Glucose Tolerance test

 

(This is an excerpt from an upcoming book: Haas, AV; Healthy Babies! Healthy Moms! A Practical Guide to Preventing Problems during Pregnancy, Labor, and Birth , 2016)

“This is a blood test done around the 24th week of pregnancy to determine if the woman has glucose intolerance. A fasting woman is given a glucose preparation to drink, and then her blood sugar levels are tested at various times.  One of the major problems with glucose tolerance testing is that it does not necessarily tell us if a woman has gestational diabetes. What it can tell us is if her body does not handle excess glucose well (Glucose intolerance) . It can predict if a woman will be at risk for type 2 diabetes now and later in life. It may tell us that her diet needs improvement (see chapter 2). But determining if she is actually gestationally diabetic can only be determined by checking her urine for sugar, and doing more extensive testing.

The problem with the standard 1 hour GTT testing is that it can place a woman in the high risk category, when all she really needs is a change in her diet.  It is also expensive to do all this testing, but the attitude is that at least now they will get nutritional counseling. Apparently nutritional counseling is the only actual benefit here. Being labeled high risk then limits a woman’s options for the birth of her baby.  Obstetricians tend to have a cavalier attitude about the label of gestationally diabetic.  They say “oh, we can always induce you or do a cesarean”, without thinking about the additional risks of induction and surgery for both mom and baby.

Why not start with the nutritional counseling, monitor her urine, and dispense with the 1 hr. blood test?  If necessary women can test their blood sugar before and after meals, to judge its stability. As I write, the NIH is holding a conference on this subject, and the overwhelming conclusion seems to be that testing is expensive, and will change the way these women are treated, which will increase the cesarean rate.  Increasing the cesarean rate will increase infant and maternal morbidity and mortality.  In conclusion, this type of testing has not yet proven to improve outcomes, the hallmark of evidenced based medicine. What has been determined to improve outcomes is nutritional counseling.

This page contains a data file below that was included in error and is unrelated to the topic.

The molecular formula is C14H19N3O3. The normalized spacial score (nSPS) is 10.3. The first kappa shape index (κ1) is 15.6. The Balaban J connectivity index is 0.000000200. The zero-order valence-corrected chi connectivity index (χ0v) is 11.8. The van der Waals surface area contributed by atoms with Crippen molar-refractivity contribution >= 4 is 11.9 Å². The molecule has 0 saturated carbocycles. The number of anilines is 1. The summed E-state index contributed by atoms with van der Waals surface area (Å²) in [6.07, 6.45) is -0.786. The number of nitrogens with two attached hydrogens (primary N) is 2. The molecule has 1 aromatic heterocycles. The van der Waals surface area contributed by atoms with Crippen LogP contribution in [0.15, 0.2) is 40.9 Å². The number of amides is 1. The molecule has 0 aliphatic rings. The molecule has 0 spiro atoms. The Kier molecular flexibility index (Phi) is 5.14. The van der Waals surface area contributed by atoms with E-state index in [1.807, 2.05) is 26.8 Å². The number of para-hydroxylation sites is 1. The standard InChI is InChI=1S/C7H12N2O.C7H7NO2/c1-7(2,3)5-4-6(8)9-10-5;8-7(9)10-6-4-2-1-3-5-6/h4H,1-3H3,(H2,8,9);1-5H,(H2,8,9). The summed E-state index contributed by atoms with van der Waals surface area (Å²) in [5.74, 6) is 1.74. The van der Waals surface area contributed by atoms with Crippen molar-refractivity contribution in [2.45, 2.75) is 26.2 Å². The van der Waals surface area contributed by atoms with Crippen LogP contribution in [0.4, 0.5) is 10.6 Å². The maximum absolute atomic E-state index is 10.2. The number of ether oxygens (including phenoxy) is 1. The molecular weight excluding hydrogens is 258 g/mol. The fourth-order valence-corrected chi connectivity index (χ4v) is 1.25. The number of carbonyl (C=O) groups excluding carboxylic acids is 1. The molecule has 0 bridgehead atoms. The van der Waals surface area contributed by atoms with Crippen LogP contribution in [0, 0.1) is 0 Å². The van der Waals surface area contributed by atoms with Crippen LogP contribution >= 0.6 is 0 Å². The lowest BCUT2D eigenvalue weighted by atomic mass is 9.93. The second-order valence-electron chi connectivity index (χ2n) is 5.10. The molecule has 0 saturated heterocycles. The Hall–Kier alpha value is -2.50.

So what should a woman do? To start with make sure your diet is rock solid. (see chapter 2). The decision to be tested is up to you, not your careprovider.  Woman whose families have a history of diabetes may choose to be tested, but if so you might want to go directly to the 2 or 3 hour test rather than the 1 hour, as they are more accurate.  In the days before you are tested make sure you eat a higher protein, complex carbohydrate diet, and avoid simple carbohydrates, such as sugar and things made from white flour.  (see page ? in chapter 3). If a woman is spilling sugar in her urine it is a sign her diet needs serious improvement, and her blood sugars many need to be tested regularly. But start with prevention – follow the Brewer pregnancy diet.”

Dekker, R. L. , Diagnosing Gestational Diabetes: The NIH Consensus Conference Day 1; 2013   http://evidencebasedbirth.com/diagnosing-gestational-diabetes-the-nih-consensus-conference-day-1/

Dekker, R. L. , Gestational Diabetes and the Glucola Test, 2012;

http://evidencebasedbirth.com/gestational-diabetes-and-the-glucola-test/ 

Goer, Henci, Obstetric Myths vs. Research Realities;

http://www.drbrewerpregnancydiet.com/id33.html

From an upcoming book:

Haas, AV; Healthy Babies! Healthy Moms! A Practical Guide to Preventing Problems during Pregnancy, Labor, and Birth , 2016.

Copyright: A. V. Haas, 2016